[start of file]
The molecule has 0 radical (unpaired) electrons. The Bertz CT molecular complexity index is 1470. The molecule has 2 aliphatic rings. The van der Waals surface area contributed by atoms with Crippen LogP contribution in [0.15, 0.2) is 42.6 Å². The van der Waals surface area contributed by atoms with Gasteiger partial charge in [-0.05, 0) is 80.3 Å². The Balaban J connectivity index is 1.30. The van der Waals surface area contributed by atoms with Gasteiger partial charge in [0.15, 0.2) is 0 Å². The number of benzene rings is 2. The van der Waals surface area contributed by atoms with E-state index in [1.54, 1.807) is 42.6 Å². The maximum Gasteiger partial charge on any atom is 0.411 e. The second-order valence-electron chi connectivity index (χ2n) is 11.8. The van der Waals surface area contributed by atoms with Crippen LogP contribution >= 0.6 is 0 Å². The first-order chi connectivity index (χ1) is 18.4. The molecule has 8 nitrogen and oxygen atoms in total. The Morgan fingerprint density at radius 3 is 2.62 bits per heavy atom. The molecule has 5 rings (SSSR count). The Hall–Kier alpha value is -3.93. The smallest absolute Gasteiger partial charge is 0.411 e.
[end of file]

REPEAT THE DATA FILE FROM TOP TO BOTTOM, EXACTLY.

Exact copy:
The molecule has 0 radical (unpaired) electrons. The Bertz CT molecular complexity index is 1470. The molecule has 2 aliphatic rings. The van der Waals surface area contributed by atoms with Crippen LogP contribution in [0.15, 0.2) is 42.6 Å². The van der Waals surface area contributed by atoms with Gasteiger partial charge in [-0.05, 0) is 80.3 Å². The Balaban J connectivity index is 1.30. The van der Waals surface area contributed by atoms with Gasteiger partial charge in [0.15, 0.2) is 0 Å². The number of benzene rings is 2. The van der Waals surface area contributed by atoms with E-state index in [1.54, 1.807) is 42.6 Å². The maximum Gasteiger partial charge on any atom is 0.411 e. The second-order valence-electron chi connectivity index (χ2n) is 11.8. The van der Waals surface area contributed by atoms with Crippen LogP contribution >= 0.6 is 0 Å². The first-order chi connectivity index (χ1) is 18.4. The molecule has 8 nitrogen and oxygen atoms in total. The Morgan fingerprint density at radius 3 is 2.62 bits per heavy atom. The molecule has 5 rings (SSSR count). The Hall–Kier alpha value is -3.93. The smallest absolute Gasteiger partial charge is 0.411 e.